Our local critique group met yesterday and it was an exciting meeting. Almost everyone sent the first chapter of a new project. That’s exciting. It means that the group is healthy, that we are collectively working hard on our stories.
I learn almost as much when I critique manuscripts, as when I get a critique. Because I come to a story with a fresh eye, I can see the strengths and weaknesses in ways that the author can’t. It helps me to understand the role of a reader better.
Two things strike me: First, the author must put it on the page. When I ask for clarification on something, the author ALWAYS launches into an explanation. In other words, in her mind, it’s perfectly clear. The problem is that it didn’t get onto the page.
Second, our work is iterative. That is, we do a version, and then tweak, and then repeat and repeat and repeat. With each revision, the story is closer to perfect. We close the gap on communicating clearly and with emotion. One author’s plot and characterization were great except it lacked emotion. Can you layer that in later? Of course. Anything can be layered in later. That’s the revision process.
First Drafts. But this time, the main thing I said was, “Keep going!” These were mostly the first chapter of a new project and at this fragile moment of the writing process, the writer mostly needs encouragement to continue. For one writer, this is especially important because this was the first chapter of the very first novel she has ever attempted. At that point, well, all you can do is turn cheerleader. “Go! Go! Go!”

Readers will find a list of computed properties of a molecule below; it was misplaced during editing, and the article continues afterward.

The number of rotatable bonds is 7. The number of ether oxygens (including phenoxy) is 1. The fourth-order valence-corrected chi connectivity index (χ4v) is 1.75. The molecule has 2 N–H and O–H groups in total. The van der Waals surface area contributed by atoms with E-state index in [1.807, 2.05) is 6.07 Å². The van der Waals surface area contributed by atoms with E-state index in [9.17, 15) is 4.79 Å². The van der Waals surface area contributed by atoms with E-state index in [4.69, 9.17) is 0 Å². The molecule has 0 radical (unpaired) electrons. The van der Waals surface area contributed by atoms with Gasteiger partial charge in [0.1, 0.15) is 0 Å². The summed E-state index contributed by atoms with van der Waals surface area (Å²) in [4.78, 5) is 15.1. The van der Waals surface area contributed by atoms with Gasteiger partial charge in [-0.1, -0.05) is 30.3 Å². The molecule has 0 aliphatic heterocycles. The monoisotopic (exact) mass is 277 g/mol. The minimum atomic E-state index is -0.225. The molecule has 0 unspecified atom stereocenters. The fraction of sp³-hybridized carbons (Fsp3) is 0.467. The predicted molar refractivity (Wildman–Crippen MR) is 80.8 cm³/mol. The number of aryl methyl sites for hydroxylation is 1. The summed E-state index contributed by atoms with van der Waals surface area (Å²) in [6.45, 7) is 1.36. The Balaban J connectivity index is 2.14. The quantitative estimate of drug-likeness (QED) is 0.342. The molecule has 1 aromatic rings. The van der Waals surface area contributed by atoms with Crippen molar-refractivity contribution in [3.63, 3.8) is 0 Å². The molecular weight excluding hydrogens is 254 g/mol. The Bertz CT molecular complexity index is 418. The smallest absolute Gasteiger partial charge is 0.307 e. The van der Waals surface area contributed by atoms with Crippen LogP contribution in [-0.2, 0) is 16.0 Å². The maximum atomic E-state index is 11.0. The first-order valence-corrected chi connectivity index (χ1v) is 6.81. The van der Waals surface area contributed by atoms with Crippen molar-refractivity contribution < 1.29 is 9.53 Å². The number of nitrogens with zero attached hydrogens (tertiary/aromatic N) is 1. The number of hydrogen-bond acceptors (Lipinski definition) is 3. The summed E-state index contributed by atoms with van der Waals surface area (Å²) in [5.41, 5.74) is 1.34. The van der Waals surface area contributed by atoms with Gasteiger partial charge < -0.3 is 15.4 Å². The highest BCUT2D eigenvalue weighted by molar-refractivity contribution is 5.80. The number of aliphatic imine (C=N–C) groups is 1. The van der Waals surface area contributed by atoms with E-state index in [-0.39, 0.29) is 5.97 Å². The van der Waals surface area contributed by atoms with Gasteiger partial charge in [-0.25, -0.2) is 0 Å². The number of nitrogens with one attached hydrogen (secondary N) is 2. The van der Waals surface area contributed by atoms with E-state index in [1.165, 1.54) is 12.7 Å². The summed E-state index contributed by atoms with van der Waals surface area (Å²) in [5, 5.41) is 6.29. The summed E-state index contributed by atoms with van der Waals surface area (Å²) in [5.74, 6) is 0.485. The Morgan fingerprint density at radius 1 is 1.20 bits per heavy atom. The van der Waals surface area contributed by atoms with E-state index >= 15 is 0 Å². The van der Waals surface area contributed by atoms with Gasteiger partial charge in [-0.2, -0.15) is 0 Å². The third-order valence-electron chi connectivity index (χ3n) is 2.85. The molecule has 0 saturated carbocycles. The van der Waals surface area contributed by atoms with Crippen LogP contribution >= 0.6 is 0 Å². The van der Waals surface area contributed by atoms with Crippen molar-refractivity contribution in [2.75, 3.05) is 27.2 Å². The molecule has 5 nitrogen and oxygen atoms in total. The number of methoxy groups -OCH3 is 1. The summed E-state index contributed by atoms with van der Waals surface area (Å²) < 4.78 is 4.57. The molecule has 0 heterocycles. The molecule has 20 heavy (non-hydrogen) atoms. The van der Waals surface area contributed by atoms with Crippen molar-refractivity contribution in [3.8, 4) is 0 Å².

When it was time for comments to turn to my own story, I felt the familiar stomach pinch that says, “Please love me.” But that quickly turned into the wise and mature response (Ahem!), “Please tell me the truth.”
It seems I have a major plot problem in the story. Two people noticed it and others agreed. And, well, OK, I sorta agree. Ok. I do agree.
And the revision won’t be that hard or that major when I sit down to do it.
In fact, I’m excited. The story pleased me, but I knew I was still in the early phases of revision. The critique groups comments were MORE than I ever hoped for. Exactly what I needed.
Why do we ever fear feedback? Ours is a business of communication. Ideas, characters, images–things in my head should be reproduced in the reader’s head EXACTLY, through the medium of words written on a page. Duh! I need to check that the communication actually happened. And when it’s not passed on EXACTLY, I need to tweak.
Thanks, critique group! You’re the best!
4 responses to “Feedback: What a Critique Group can Do for Your Story–And It’s MORE than You think!”
Great post! I’m always anxious about critiques too, and my initial thought is me hoping for perfection which is silly not to mention totally unrealistic. Your group sounds wonderful! I really need to find one.
Yeah, I always want them to say I’m perfect. Sigh. But they never do. And, bless their hearts, they are always right.
It’s worth a search to find a good group.
Wonderful post, Darcy! Critiques are an essential part of the writing process. After you’ve reworked your story so many times, it can be hard to see. You need that “fresh eye.” I find feedback on the title to also be extremely useful. How do you know when you actually have a great title? People are picking up your material because they say, “What a great title, let me take a look at that.” Now, of course we go back to we want the material to be, as great as it can be, but a great title will automatically catch someone’s interest and they want to take a look at it.
Thanks, Anita. Titles are always hard and revising a title multiple times just makes sense.